13 May 2015
Solar is playing an increasingly important role in Australia’s energy mix and Clean Energy Finance Corporation (CEFC) CEO Oliver Yates says the CEFC is helping accelerate its potential.
Mr Yates, who took part in the Australian Solar Council’s Solar 2015 conference in Melbourne, said the CEFC is working to support the growing Australian commercial solar market, by financing the innovative use of solar technologies across a broad range of industries.
Australia has more than 4GW of installed rooftop solar PV with residential systems accounting for the bulk of that capacity. However, commercial solar is now rapidly ramping up with just under 25 per cent of new solar PV installed capacity being made for businesses looking to generate their own onsite solar energy.
“We expect this trend to continue, as more businesses experience the benefits of solar in helping them bring down their energy and operating costs over time,” Mr Yates said.
“The emergence of battery technology in particular is likely to be a game changer for commercial solar, because of its ability to improve the reliability of supply. Solar homes typically use solar for about 30 per cent of their electricity needs. With battery storage, this could be boosted to over 70 per cent, an indication of the scale of the potential benefits for commercial solar. Solar with storage can also reduce the reliance on diesel-fired generators in remote areas.”
Mr Yates said that solar costs continue to fall, evidenced by utility-scale solar becoming increasingly competitive in overseas markets, with record breaking bids being achieved for new projects in the US, the UK, Dubai and South Africa.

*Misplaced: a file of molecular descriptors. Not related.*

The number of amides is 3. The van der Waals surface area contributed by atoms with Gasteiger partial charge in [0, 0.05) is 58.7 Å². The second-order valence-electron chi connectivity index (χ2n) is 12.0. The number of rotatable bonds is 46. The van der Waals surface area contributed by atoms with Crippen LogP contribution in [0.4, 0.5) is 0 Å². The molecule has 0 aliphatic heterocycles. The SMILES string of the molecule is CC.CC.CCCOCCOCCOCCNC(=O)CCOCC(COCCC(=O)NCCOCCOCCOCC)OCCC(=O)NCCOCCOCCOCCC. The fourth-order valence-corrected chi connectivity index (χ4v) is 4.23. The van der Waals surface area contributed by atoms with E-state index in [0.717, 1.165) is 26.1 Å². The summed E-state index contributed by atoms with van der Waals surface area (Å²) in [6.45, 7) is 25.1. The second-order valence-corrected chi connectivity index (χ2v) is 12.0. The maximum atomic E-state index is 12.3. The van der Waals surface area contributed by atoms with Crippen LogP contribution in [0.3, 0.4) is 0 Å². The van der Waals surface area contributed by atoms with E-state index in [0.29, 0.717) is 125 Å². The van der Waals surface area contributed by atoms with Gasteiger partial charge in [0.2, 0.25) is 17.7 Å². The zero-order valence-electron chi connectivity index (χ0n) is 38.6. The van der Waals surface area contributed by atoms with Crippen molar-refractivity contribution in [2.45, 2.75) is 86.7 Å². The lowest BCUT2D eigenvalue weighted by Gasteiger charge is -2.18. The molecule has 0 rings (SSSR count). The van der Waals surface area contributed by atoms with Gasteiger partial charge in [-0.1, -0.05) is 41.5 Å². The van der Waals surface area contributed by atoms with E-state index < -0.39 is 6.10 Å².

In Australia, the CEFC is working with project proponents, major utilities and retailers to expand the range of solar finance options, to deepen solar penetration in both the commercial and residential sectors. Solar technologies make up just over a quarter of the CEFC’s total contracted investments. The CEFC is considering more than $500 million in finance for solar projects totalling more than $1 billion in value.
“The CEFC is investing in utility-scale solar projects at Moree and in the Northern Territory, both of which are demonstrating solar’s strong applicability in regional and remote locations. The CEFC is also considering investments in later-stage solar thermal and storage technologies.”
The CEFC is also playing an important role as a cornerstone investor to enable further development of solar technologies in Australia.
“We provided cornerstone investment in NAB green bond issuance, which increases the amount of private sector capital available for renewables and made a cornerstone commitment to Sundrop Farms, in Port Augusta, South Australia, which is demonstrating world leading sustainable agriculture using solar thermal technology.